2017 F1 Technical preview: the Chassis


©XPB Images & McLaren

©XPB Images & McLaren


In the wake of these major bodywork modifications, downforce levels should rise significantly compared to last year’s figures.

“[I expect] an increase of 20 to 25 per cent at the start of the season,” Force India technical director Andy Green told German publication Auto Motor und Sport. “That will be even more by the end of 2017. I estimate it 30 to 35 per cent.

“It is the biggest step I have ever witnessed. Drag will increase as well, but it’s mainly due to the wider tyres. I guess the drag will increase by 5 to 10 per cent.”

While 2017 F1 cars will be slightly slower on a straight line, due to the uptick in drag, they will travel much faster through corners thanks to the combination of higher downforce and a lower centre of gravity that results from having a wider track.

Concretely, some curves that used to be tackled at 200kph will see cars whizz by at 240khp, which amounts to an extra 1g for the drivers to cope with. Having asked all teams to supply simulation data, the FIA then ran the numbers for each venue on the calendar and identified areas where circuit officials needed to update their safety measures in order to accommodate faster cars.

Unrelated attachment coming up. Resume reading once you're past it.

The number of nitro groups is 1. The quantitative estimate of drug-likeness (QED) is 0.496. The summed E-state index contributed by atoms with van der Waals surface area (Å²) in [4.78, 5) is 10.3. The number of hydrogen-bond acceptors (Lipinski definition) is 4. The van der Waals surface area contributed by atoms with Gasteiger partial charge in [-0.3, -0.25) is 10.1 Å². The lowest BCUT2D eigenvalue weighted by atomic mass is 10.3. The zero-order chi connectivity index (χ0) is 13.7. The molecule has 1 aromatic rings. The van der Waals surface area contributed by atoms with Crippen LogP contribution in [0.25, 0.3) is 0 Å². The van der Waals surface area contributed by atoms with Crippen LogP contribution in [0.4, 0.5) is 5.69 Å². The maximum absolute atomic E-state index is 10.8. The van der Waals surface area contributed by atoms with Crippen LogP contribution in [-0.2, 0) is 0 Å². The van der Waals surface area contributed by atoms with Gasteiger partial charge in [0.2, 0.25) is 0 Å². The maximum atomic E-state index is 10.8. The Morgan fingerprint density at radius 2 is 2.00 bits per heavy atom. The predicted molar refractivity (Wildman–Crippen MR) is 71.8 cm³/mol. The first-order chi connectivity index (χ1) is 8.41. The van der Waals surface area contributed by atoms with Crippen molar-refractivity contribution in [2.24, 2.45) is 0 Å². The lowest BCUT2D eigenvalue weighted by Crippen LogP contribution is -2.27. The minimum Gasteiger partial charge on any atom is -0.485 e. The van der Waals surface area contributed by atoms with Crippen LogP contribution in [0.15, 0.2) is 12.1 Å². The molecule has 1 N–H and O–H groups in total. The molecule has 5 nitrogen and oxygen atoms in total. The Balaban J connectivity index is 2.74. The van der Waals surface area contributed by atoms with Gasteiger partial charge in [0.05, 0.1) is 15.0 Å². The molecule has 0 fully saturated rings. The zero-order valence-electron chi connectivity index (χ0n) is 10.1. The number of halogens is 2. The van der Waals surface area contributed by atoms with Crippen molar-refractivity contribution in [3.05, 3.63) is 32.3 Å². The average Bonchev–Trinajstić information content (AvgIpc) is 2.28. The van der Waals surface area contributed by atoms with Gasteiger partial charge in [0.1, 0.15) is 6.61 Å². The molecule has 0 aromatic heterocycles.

Higher speeds will also be witnessed in slower portions thanks to the extra grip provided by the tyres’ wider thread. With cars going a bit slower on a straight line but much faster in cornering, the speed differential will be reduced, resulting in shorter braking periods and distances (we shall get back to this topic in another chapter of this technical preview devoted to overtaking).

As underlined by Green, aero development will be more important than ever under the new set of regulations. Indeed, amid tight restrictions on windtunnel testing and CFD work, F1 engineers have had to apprehend and assimilate sweeping rule changes without having as much access to their dedicated tools as they would have wanted to.

“The last two extreme era changes we made were 2009, where we had no restriction at all, and 2014, where we had some restrictions, a lot less than we got now (around 80 runs a week compared to 65 now),” Williams’ former chief technical officer Pat Symonds told F1i last year.

“Also, for 2014, we had a lot of notice about what the regulations were, so we could start our project quite early. With this very new set of rules, we had a good idea in March and the final draft in May for a car that had to go out in March. It is quite tight, but it is the same for everyone.”